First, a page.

Live Active Cultures 

Maybe you're poor. Maybe you're forgetful. Maybe you're a cheap, lazy, unfeeling bastard. Whatever the reason, Valentine's Day is right around the corner and you haven't done a damn thing for your darling yet. Every restaurant better than Burger King is already booked; the only jewelry you can afford comes in a plastic egg; and even the roadside rose truck rejected your Visa. What hope have you of a V-Day happy ending in this inert economy?

Fear not, fellow hapless romantic: I hear you, I'm here for you, I may even be you. So here's my secret: The arts are the most cost-effective path to your sweetheart's heart, short of a spork through the sternum. There's a wealth of free or cheap artistic activities to take your special someone to this weekend, and any of them will score you many more romance points than a return trip to Pandora (even if it is in IMAX-3D). 

Kick off your Valentine's weekend early with Orlando Shakespeare Theater's Sonnet-a-thon. Local celebrities, politicians, business people and arts supporters will gather in downtown's Plaza Courtyard (11 a.m. to 3 p.m. Friday, Feb. 12), reading aloud all 154 of Shakespeare's sonnets. Participants include Orange County Mayor Rich Crotty, Sen. Bill Nelson and the Orlando Sentinel's Elizabeth Maupin. (I, oddly, was not invited.) Bring a sandwich, and be sure to snicker at your social betters' mispronunciations.

If that whets your appetite for more theater, take note of the flood of shows opening around town this weekend. While Orlando Shakes' All's Well That Ends Well joins Hamlet in its continuing run in repertory rotation, Orlando Theatre Project shares the Shakes' Goldman Theater for a one-weekend production of John Cariani's midwinter marriage comedy, Almost, Maine. This, sadly, will be the final show from OTP, which for 24 years was one of the area's most prominent Actors' Equity theater companies. It's folding for financial reasons, and for the final bow director Jim Howard has assembled a who's who from OTP's past, including Darby Ballard, Ryan Gigliotti, Mark Lainer, Philip Nolen, Krista Pigott, T. Robert Pigott, Eric Pinder and Richard Width.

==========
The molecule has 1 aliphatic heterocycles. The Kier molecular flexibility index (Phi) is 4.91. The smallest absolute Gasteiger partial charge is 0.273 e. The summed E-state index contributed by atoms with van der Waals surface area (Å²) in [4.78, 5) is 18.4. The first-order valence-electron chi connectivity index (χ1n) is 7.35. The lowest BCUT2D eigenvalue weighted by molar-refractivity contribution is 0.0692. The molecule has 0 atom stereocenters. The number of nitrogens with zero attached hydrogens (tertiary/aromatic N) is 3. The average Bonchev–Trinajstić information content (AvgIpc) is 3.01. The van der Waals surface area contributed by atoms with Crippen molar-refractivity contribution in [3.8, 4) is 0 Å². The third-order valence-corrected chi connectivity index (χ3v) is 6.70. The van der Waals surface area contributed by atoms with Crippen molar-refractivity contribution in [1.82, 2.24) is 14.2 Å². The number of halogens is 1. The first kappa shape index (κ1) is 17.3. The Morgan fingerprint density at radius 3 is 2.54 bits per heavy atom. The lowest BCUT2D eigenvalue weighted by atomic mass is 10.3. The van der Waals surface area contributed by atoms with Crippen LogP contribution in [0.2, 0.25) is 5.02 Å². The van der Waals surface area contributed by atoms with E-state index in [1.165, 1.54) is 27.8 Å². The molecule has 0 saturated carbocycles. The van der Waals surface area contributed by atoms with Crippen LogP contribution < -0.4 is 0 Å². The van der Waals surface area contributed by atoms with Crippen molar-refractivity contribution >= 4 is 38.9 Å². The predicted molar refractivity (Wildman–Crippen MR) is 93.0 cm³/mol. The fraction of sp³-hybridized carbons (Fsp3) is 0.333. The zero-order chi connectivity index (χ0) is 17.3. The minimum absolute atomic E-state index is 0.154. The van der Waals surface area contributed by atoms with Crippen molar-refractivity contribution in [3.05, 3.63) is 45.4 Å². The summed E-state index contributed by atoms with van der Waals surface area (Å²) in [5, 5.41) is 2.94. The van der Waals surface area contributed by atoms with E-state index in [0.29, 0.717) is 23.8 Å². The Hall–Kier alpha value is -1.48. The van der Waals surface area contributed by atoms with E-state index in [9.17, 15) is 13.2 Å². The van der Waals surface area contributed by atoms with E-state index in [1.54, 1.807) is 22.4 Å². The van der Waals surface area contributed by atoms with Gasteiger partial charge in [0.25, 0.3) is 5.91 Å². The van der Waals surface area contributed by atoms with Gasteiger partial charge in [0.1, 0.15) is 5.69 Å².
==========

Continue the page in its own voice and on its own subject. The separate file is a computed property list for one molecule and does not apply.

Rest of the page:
A few Seventh-day Adventist—owned blocks away, Theatre Downtown opens The Fantasticks (Feb. 12-March 13), the Tom Jones—Harvey Schmidt "timeless fable of love," whose original New York run ranks as the longest-running musical in the world. Aaron Babcock directs Wesley Speed and Lorelei Sandberg as the star-crossed couple separated by scheming fathers. Or, if you have a few more gallons in the car's tank, Rollins College rolls out Paula Vogel's coming-of-age drama How I Learned to Drive at the Annie Russell Theatre (Feb. 12-20), which makes for a less-than-ideal date night if your intended is an incestuous pedophile. Big spenders with E-Passes can consider Beth Marshall Presents' production of Driving Miss Daisy at Winter Garden's Garden Theatre (Feb. 12-28), starring Elizabeth T. Murff, Michael Mormon and Michael Lane; it's an ideal date night if your intended is an adorably racist octogenarian.

But what if even paying 20-something bucks for theater tickets is out of your price range? First, I would say that you should be saving your pennies for prophylactics; were you to get lucky this week thanks to my romantic recommendations, the last thing I'd want on my conscience is your broke ass reproducing. Having said that, I've got two sure-fire options that needn't cost a dime. The eighth annual Orlando Folk Festival, always one of my favorite events of the year, returns to the Mennello Museum of American Art Saturday and Sunday (Feb. 13 and 14). The shores of Lake Formosa will again fill with live music, craft makers and art vendors. A few bucks will buy you a burger and a beer; bring a blanket and camp out all afternoon. 

Then at sunset take that blanket down to Winter Park's Central Park for Enzian's free outdoor screening of Love Story, the 1970 Ali MacGraw—Ryan O'Neal weeper that shamelessly manipulated millions into spouting stupid sayings like "Love means never having to say you're sorry." (Anyone who is married knows the opposite is true.) Still, nothing's more conducive to snuggling than a good sob; for extra emotional impact, mention that the screenplay's author, Erich Segal, died last month, a mere 40-plus years after hanging out with his all-American inspirations for Oliver Barrett IV: Al Gore and his Harvard roommate, Tommy Lee Jones. (An inconvenient coincidence? I think not.) And if Love Story doesn't make your beloved melt, well … at least the complimentary popcorn is hot.


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